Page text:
Motor Vehicles

Monroe County Jury Will Hear Emergency C-Section Claim

, The Legal Intelligencer


operating room

According to Williamson, Haubrich claimed that the emergency C-section "impaired her ability to carry her unborn child to the scheduled delivery date." She further contended that this was an injury that crossed the tort threshold for injuries, as it caused serious impairment of a body function, which is covered under the MVFRL, 75 Pa. C.S.A. Section 1702(d).

Staniszewki argued that having a C-section 12 days before an already scheduled C-section does not impair a body function. She further argued the injuries did not constitute any impairment, much less a serious impairment that would allow for recovery.

The defendants filed for summary judgment, asking the court to block the case because the alleged injuries did not cross the impairment or serious injury threshold as required by Section 1702(d).

Williamson looked to the 2013 Superior Court decision in Cadena v. Latch, in which the court outlined its analysis framework for determining whether a person has suffered a "serious injury" under Section 1705(d).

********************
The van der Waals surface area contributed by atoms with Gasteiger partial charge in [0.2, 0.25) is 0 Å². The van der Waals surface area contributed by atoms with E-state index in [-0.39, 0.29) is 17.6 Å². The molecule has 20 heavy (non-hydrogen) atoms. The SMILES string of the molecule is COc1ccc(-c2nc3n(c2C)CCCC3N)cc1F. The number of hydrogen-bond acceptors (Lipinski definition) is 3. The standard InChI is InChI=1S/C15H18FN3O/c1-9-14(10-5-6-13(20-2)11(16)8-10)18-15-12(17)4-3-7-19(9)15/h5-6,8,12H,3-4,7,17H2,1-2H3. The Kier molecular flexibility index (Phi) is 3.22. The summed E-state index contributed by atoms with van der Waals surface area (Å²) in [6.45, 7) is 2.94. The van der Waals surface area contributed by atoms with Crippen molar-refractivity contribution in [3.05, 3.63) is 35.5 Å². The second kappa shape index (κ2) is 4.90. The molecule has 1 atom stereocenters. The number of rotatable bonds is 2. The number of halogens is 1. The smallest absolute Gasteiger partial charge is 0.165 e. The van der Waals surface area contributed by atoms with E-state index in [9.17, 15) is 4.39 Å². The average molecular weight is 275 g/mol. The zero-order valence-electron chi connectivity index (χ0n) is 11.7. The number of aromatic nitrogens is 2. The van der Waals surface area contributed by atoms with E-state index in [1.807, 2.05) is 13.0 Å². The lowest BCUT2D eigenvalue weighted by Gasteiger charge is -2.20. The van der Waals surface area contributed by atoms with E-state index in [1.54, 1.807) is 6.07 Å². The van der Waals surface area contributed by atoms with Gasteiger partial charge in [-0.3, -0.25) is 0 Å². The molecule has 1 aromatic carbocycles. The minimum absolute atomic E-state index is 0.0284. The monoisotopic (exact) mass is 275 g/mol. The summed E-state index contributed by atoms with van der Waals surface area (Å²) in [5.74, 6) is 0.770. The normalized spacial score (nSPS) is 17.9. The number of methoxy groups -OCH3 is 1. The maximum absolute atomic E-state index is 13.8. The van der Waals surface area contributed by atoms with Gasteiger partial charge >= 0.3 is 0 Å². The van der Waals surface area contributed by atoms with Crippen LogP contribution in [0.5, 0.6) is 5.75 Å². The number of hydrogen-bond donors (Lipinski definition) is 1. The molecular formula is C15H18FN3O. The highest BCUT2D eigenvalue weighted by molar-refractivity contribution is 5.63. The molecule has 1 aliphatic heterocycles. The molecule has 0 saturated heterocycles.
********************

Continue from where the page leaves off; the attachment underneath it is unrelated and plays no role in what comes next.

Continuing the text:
The decision required a court to consider the extent of the impairment, the length of time the impairment lasted, the treatment required to correct the impairment and any other relevant factors. The decision further asked the court to consider how the injuries affected a particular body function, and not to just consider the injuries themselves.

"Taking into account the pleadings, depositions, exhibits and admissions of both parties, this court believes there to be a genuine issue of material fact in this case, and therefore agrees with the position asserted by plaintiff," Williamson said. "In applying the above principals of law to the instant cause of action, this court believes there to be a genuine issue of material fact as to whether the ability to carry an unborn child to a scheduled delivery date constitutes a serious impairment of a body function."

Kevin M. Conaboy of Abrahamsen, Conaboy & Abrahamsen, who represents Haubrich, did not return a call for comment.

Staniszewski's attorney, David E. Heisler of Cipriani & Werner, did not return a call for comment.

Max Mitchell can be contacted at 215-557-2354 or Follow him on Twitter @MMitchellTLI.

(Copies of the eight-page opinion in Haubrich v. Staniszewski, PICS No. 14-0160, are available from Pennsylvania Law Weekly. Please call the Pennsylvania Instant Case Service at 800-276-PICS to order or for information.) •

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